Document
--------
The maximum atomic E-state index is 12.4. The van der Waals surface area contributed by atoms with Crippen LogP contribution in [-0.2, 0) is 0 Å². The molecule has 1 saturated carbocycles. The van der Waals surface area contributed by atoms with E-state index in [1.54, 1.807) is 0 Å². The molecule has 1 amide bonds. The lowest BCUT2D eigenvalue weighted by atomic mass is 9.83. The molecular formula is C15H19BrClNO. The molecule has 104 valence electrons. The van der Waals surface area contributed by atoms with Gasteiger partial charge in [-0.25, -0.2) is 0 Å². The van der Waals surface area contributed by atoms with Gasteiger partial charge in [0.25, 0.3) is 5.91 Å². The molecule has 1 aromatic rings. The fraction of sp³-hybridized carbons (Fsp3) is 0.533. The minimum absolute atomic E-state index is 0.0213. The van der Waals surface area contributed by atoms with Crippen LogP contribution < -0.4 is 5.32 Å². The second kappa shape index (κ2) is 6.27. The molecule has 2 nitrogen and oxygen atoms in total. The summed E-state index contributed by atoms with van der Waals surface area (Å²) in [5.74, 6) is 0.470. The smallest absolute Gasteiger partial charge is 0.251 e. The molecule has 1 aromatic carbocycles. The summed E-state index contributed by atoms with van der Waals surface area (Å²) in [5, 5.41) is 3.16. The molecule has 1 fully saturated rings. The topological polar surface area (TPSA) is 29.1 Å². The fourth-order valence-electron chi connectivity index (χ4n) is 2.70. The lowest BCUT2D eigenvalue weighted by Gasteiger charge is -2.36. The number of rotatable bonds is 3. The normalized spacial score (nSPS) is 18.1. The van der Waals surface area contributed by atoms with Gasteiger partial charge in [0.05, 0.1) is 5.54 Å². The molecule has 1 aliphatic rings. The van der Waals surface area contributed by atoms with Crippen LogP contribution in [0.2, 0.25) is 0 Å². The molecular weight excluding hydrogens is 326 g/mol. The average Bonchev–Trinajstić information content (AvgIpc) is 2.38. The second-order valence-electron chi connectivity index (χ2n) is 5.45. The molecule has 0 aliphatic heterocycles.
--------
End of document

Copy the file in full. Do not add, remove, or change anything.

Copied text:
The maximum atomic E-state index is 12.4. The van der Waals surface area contributed by atoms with Crippen LogP contribution in [-0.2, 0) is 0 Å². The molecule has 1 saturated carbocycles. The van der Waals surface area contributed by atoms with E-state index in [1.54, 1.807) is 0 Å². The molecule has 1 amide bonds. The lowest BCUT2D eigenvalue weighted by atomic mass is 9.83. The molecular formula is C15H19BrClNO. The molecule has 104 valence electrons. The van der Waals surface area contributed by atoms with Gasteiger partial charge in [-0.25, -0.2) is 0 Å². The van der Waals surface area contributed by atoms with Gasteiger partial charge in [0.25, 0.3) is 5.91 Å². The molecule has 1 aromatic rings. The fraction of sp³-hybridized carbons (Fsp3) is 0.533. The minimum absolute atomic E-state index is 0.0213. The van der Waals surface area contributed by atoms with Crippen LogP contribution < -0.4 is 5.32 Å². The second kappa shape index (κ2) is 6.27. The molecule has 2 nitrogen and oxygen atoms in total. The summed E-state index contributed by atoms with van der Waals surface area (Å²) in [5.74, 6) is 0.470. The smallest absolute Gasteiger partial charge is 0.251 e. The molecule has 1 aromatic carbocycles. The summed E-state index contributed by atoms with van der Waals surface area (Å²) in [5, 5.41) is 3.16. The molecule has 1 fully saturated rings. The topological polar surface area (TPSA) is 29.1 Å². The fourth-order valence-electron chi connectivity index (χ4n) is 2.70. The lowest BCUT2D eigenvalue weighted by Gasteiger charge is -2.36. The number of rotatable bonds is 3. The normalized spacial score (nSPS) is 18.1. The van der Waals surface area contributed by atoms with Gasteiger partial charge in [0.05, 0.1) is 5.54 Å². The molecule has 1 aliphatic rings. The van der Waals surface area contributed by atoms with Crippen LogP contribution in [0.2, 0.25) is 0 Å². The molecular weight excluding hydrogens is 326 g/mol. The average Bonchev–Trinajstić information content (AvgIpc) is 2.38. The second-order valence-electron chi connectivity index (χ2n) is 5.45. The molecule has 0 aliphatic heterocycles.